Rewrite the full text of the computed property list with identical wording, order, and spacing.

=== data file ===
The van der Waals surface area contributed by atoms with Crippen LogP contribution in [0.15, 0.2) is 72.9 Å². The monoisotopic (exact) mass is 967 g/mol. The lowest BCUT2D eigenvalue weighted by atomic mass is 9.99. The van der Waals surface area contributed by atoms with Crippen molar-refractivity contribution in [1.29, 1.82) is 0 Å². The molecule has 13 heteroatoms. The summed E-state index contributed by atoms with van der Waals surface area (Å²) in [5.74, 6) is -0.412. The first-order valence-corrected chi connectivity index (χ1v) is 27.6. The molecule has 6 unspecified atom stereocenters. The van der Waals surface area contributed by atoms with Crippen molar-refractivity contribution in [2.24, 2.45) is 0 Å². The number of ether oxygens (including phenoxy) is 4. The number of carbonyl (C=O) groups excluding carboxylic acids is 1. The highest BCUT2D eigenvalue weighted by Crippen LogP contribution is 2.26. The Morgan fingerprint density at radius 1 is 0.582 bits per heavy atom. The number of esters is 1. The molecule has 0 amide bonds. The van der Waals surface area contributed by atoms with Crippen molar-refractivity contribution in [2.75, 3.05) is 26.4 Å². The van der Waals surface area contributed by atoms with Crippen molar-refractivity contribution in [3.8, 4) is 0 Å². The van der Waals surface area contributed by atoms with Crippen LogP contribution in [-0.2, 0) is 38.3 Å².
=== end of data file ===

The van der Waals surface area contributed by atoms with Crippen LogP contribution in [0.15, 0.2) is 72.9 Å². The monoisotopic (exact) mass is 967 g/mol. The lowest BCUT2D eigenvalue weighted by atomic mass is 9.99. The van der Waals surface area contributed by atoms with Crippen molar-refractivity contribution in [1.29, 1.82) is 0 Å². The molecule has 13 heteroatoms. The summed E-state index contributed by atoms with van der Waals surface area (Å²) in [5.74, 6) is -0.412. The first-order valence-corrected chi connectivity index (χ1v) is 27.6. The molecule has 6 unspecified atom stereocenters. The van der Waals surface area contributed by atoms with Crippen molar-refractivity contribution in [2.24, 2.45) is 0 Å². The number of ether oxygens (including phenoxy) is 4. The number of carbonyl (C=O) groups excluding carboxylic acids is 1. The highest BCUT2D eigenvalue weighted by Crippen LogP contribution is 2.26. The Morgan fingerprint density at radius 1 is 0.582 bits per heavy atom. The number of esters is 1. The molecule has 0 amide bonds. The van der Waals surface area contributed by atoms with Crippen molar-refractivity contribution in [2.75, 3.05) is 26.4 Å². The van der Waals surface area contributed by atoms with Crippen molar-refractivity contribution in [3.8, 4) is 0 Å². The van der Waals surface area contributed by atoms with Crippen LogP contribution in [-0.2, 0) is 38.3 Å².